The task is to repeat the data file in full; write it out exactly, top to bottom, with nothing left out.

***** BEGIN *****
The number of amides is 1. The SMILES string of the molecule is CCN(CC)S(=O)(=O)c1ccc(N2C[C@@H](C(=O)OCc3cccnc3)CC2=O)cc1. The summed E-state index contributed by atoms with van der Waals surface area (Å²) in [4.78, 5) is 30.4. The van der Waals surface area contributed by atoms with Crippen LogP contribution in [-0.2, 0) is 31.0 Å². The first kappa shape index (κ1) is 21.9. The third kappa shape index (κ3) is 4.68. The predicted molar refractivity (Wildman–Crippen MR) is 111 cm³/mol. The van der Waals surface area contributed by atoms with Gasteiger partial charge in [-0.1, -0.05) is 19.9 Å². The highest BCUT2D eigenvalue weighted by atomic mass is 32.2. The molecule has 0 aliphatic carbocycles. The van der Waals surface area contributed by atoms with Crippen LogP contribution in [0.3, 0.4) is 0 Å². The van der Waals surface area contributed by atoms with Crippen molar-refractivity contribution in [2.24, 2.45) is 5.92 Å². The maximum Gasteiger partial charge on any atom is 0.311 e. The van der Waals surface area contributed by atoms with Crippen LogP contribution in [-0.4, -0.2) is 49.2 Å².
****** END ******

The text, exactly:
The number of amides is 1. The SMILES string of the molecule is CCN(CC)S(=O)(=O)c1ccc(N2C[C@@H](C(=O)OCc3cccnc3)CC2=O)cc1. The summed E-state index contributed by atoms with van der Waals surface area (Å²) in [4.78, 5) is 30.4. The van der Waals surface area contributed by atoms with Crippen LogP contribution in [-0.2, 0) is 31.0 Å². The first kappa shape index (κ1) is 21.9. The third kappa shape index (κ3) is 4.68. The predicted molar refractivity (Wildman–Crippen MR) is 111 cm³/mol. The van der Waals surface area contributed by atoms with Gasteiger partial charge in [-0.1, -0.05) is 19.9 Å². The highest BCUT2D eigenvalue weighted by atomic mass is 32.2. The molecule has 0 aliphatic carbocycles. The van der Waals surface area contributed by atoms with Crippen LogP contribution in [0.3, 0.4) is 0 Å². The van der Waals surface area contributed by atoms with Crippen molar-refractivity contribution in [2.24, 2.45) is 5.92 Å². The maximum Gasteiger partial charge on any atom is 0.311 e. The van der Waals surface area contributed by atoms with Crippen LogP contribution in [-0.4, -0.2) is 49.2 Å².